Anaphylactoid Reactions to Mild Analgesics
“Mild” analgesic preparations (MAP), containing as main active compounds salicylates, pyrazolons, or p-aminophenol derivatives, are well-known elicitors of AR. The identification of the responsible agent is often difficult, as routine skin tests are only rarely conclusive.
The diagnostic value of skin tests (prick test, intracutaneous tests), challenge tests, and basophil histamine release tests was assessed in patients presenting with AR to MAP.
Prick testing with common components of MAP or commercial preparations (mostly in saturated solutions) yielded conclusive results (≥ 3 mm wheal diameter) in 19/282 patients. Positive reactions in more than 1% were observed only with the pyrazolons dipyrone (3.3%), propyphenazone (2.2%), and anti-pyrine (1.1%). The yield of conclusive results increased with the severity of the reactions reported in the history, reaching 25% in patients with a history of a full shock. — In 155 patients (mostly with negative prick test), oral challenge tests were performed. At least one conclusive positive result was obtained in 90 patients. The most frequent reactions were due to propyphenazone (in 39% of the patients tested), aspirin (23%), dipyrone (25%), acetaminophen (6%), and phenacetin (6%). In more than half of the patients with aspirin-induced AR there were additional reactions to pyrazolons and002For p-aminophenol derivatives. Among 71 patients reacting to dipyrone or propyphenazone, “cross reactivity” to both pyrazolon compounds occurred only in 12 cases. — Intracutaneous skin testing (ICT) with solutions of 10~2 M was compared with the oral challenge test results: with propyphenazone 4002F6 ICT reactions proved to be false positive, and in only 2/6 patients with a positive challenge test a conclusive ICT was found. 0/4 patients with AR to dipyrone were identifiable by ICT. In 3 patients showing conclusive positive prick test reactions to propyphenazone and/ or dipyrone oral challenges with these compounds were positive. — In 19 patients with positive oral challenge tests the histamine release from basophils was evaluated in vitro after incubation with the eliciting compounds. Only in 1 patient reactive to propyphenazone and dipyrone a concordant clearcut positive result was obtained.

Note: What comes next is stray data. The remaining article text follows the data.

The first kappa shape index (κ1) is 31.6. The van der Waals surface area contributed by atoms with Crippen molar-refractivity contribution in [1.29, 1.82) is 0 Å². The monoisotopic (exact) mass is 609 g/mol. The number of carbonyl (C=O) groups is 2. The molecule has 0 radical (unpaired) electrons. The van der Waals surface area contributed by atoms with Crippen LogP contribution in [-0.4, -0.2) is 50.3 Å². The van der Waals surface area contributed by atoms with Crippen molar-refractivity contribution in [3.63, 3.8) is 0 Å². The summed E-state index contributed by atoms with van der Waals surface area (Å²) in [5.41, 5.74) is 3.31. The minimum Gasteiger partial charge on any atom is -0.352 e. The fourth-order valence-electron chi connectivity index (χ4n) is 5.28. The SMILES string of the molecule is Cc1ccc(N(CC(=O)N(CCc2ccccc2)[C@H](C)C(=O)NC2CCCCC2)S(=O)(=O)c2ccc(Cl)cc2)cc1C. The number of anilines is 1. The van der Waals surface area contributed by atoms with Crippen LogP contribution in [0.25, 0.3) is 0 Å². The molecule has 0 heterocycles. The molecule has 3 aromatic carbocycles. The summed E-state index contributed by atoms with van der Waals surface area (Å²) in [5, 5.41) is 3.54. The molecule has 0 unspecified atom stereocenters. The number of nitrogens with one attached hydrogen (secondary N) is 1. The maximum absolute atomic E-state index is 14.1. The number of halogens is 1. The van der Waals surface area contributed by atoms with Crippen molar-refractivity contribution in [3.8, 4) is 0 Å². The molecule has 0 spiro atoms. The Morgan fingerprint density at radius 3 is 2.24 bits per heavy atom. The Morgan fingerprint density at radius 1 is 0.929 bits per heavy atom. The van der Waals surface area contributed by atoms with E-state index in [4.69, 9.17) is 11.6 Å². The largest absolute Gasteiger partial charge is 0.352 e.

These results indicate that at present oral challenge tests are the only reliable procedure to evaluate AR to MAP. They should include a battery of different drugs, since all mild analgesics, including acetaminophen, may elicit AR. Conclusive prick test results can be obtained with some pyrazolone derivatives, especially in patients with severe reactions. They probably are then sufficient for diagnosis. ICT as described does not seem to yield any advantage and bears the risk of false positive reactions. Positive results in the basophil histamine release test may be diagnostic, however, they are only observed in rare cases.
KeywordsAspirin Histamine Phen Acetaminophen Gout
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